Graduate Curriculum Committee Course Proposal Form
for Courses Numbered 5000 and Higher
Note: Before completing this form, please carefully read the accompanying instructions.
1. Course prefix and number: ANTH 6225 2. Date: August 15, 2008
3. Requested action:
X New Course
Revision of Active Course
Revision & Unbanking of a Banked Course
Renumbering of an Existing Course from
from # To #
4. Justification (assessment or accreditation based) for new course or course
revision or course renumbering:
The graduate faculties of the Departments of History and Anthropology have requested a new course that
examines battlefields from an archeological perspective. Battlefields represent sites of human endeavor that
have not been heavily studied by historians. Consequently, their examination has been left to amateurs and
relic hunters who seek artifacts for sale, thus destroying evidence about what really happened on the site.
The course will supplement concentrations for the MA in History because the course topics are worldwide in
scope and specific readings address European, American, and underwater battlefields.
5. Course description exactly as it should appear in the next catalog:
6225. Battlefield Archaeology (3) Same as HIST 6225 Theoretical and practical approaches to the
analysis of battlefields using archaeology, history, and material culture.
6. If this is a course revision, briefly describe the requested change:
7. Graduate catalog page number from current graduate catalog: 74 and 109
8. Course credit:
Lecture Hours Weekly OR Per Term Credit Hours 3 s.h.
Lab Weekly OR Per Term Credit Hours s.h.
Studio Weekly OR Per Term Credit Hours s.h.
Practicum Weekly OR Per Term Credit Hours s.h.
Internship Weekly OR Per Term Credit Hours s.h.
Other (e.g., independent study) Please explain.
Total Credit Hours 3 s.h.
9. Anticipated annual student enrollment: 15
10. Affected degrees or academic programs:
Degree(s)/Course(s) Changes in Degree Hours
MA in Anthropology p. 74 NA (elective)
MA in History p. 105-106 NA (elective)
11. Overlapping or duplication with affected units or programs:
x Not Applicable
Notification & response from affected units is attached
12. Council for Teacher Education Approval (for courses affecting teacher
x Not Applicable
Applicable and CTE has given their approval.
13. Statements of support:
x Current staff is adequate
Additional Staff is needed (describe needs in the box below):
x Current facilities are adequate
Additional Facilities are needed (describe needs in the box below):
x Initial library resources are adequate
Initial resources are needed (in the box below, give a brief
explanation and an estimate for the cost of acquisition of required
d. Computer resources
x Unit computer resources are adequate
Additional unit computer resources are needed (in the box below,
give a brief explanation and an estimate for the cost of acquisition):
x ITCS Resources are not needed
The following ITCS resources are needed (put a check beside each
Mainframe computer system
Computer lab for students
Approval from the Director of ITCS attached
14. Course information (see: Graduate Curriculum Development Manual for
a. Textbook(s): author(s), name, publication date, publisher, and city/state/country
*Freeman, P. W. M, and A. Pollard. 2001. Fields of Conflict: Progress and Prospect in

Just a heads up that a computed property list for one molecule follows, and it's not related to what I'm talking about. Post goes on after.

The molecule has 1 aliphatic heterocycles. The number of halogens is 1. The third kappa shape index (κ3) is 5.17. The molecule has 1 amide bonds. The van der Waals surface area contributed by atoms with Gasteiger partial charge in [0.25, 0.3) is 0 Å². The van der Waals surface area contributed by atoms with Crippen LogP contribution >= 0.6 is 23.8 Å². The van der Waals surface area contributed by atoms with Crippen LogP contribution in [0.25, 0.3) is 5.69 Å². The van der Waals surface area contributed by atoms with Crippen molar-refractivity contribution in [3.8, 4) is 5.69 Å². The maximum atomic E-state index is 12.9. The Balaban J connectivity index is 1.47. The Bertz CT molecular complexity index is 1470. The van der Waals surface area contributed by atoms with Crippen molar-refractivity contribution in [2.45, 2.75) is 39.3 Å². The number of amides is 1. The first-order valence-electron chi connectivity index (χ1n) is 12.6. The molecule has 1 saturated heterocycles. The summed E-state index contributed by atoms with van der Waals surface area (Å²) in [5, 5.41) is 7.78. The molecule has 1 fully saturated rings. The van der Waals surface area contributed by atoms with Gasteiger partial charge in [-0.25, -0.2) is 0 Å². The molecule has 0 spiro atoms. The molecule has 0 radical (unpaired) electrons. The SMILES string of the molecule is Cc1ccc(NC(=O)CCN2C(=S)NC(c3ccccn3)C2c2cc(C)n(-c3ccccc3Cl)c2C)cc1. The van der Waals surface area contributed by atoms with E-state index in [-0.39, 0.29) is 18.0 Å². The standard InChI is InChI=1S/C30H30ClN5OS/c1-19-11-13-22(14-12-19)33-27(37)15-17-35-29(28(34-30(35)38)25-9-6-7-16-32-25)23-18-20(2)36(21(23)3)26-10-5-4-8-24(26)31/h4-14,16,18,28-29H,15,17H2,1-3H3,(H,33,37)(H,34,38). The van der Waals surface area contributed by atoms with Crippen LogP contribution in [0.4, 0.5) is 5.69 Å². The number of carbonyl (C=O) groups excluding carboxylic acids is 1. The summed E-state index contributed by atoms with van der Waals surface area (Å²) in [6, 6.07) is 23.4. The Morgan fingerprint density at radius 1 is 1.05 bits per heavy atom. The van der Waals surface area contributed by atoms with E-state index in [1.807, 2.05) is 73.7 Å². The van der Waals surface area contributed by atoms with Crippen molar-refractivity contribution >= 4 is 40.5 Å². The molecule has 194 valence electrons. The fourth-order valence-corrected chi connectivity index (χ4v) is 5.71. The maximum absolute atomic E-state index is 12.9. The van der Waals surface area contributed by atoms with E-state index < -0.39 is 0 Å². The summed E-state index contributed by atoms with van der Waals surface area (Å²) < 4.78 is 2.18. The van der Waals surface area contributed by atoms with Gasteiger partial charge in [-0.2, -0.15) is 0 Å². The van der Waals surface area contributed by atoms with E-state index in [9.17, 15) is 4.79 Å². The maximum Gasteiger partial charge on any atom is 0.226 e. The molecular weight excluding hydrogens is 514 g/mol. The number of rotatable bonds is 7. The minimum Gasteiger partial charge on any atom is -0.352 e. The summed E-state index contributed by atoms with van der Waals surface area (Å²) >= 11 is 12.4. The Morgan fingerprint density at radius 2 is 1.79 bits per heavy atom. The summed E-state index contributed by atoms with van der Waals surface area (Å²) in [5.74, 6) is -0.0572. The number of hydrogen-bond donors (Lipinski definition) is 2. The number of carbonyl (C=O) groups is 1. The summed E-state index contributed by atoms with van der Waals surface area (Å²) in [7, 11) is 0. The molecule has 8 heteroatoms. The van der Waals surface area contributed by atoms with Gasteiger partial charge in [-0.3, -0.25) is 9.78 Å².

Battlefield Archaeology. BAR International Series 958, Archaeopress, Oxford.
Geier, Clarence R., and Stephen R. Potter, editors. 2000. Archaeological Perspectives on the
American Civil War. University Press of Florida, Gainesville, Florida.
Geier, Clarence R., and Susan E. Winter, editors. 1994. Look to the Earth Historical
Archaeology and the American Civil War. University of Tennessee Press, Knoxville,
Keegan, John. 1977. The Face of Battle. New York.
Scott, Douglas D., Charles Haecker, and Lawrence Babits. 2008. From the Roman Empire to
the Korean War. Potomac Press.
*Sutherland, Tim, and Malin Holst. 2005. Battlefield Archaeology – A Guide to the Archaeology
of Conflict. Privately printed, York, England.
b. Course objectives student – centered behavioral objectives for the course
1. Carry out battlefield documentary research.
2. Obtain practical experience in mapping and data recovery.
3. Analyze battlefields from archeological and historical perspectives.
c. Course topic outline
Week 1: Identification of the Field & its History
Week 2 - Basic Archaeology and Military Terminology
Week 3 - Documentary Sources
Week 4 Military Archaeology – Site Types - Forts, Camps, Hospitals, Prisons:
Week 5 - Battlefield Analysis - The Battlefield Landscape
Week 6 - Total Station, practical
Week 7 - Metal Detecting vs Shovel Testing vs Total Excavation - Test Case Samples: Custer,
Gilgal Church, Antietam, Monocacy
Week 8 - Exam and Review
Week 9 - Archaeology on Modern Battlefields
Week 10 - Collecting and Excavating Battlefields
Week 10 - Excavating Battlefields Practical - Battle History - Planning the Field Work –
logistics- Weekend Practical – Testing a Site
Week 11 - Excavating Field Fortifications
Week 12 – Interpretation-Interpreting Battlefields - Overall views
Battlefields as Graveyards and Memorials, Preservation - Graveyards and Memorials -
Week 13 - Plotting and Interpreting the site, Maps, Interpretation - Practical
Week 14 - Reporting the site
Week 15 - Paper and review
d. List of course assignment, weighting of each assignment, and grading/evaluation system
for determining a grade.
Grading is based on two examinations (100 and 300 points), class participation (100 points
total possible for participation in student led sessions), one three page book review (50 points),
and a final paper (400 points). Students will also lead one classroom session (200 points).
There will be a one weekend practical exercise worth 250 points. The paper is a fieldwork
proposal for an archaeological survey.
A= 1300 - 1500 points, B= 1174 – 1299 points, F= 1773 points & below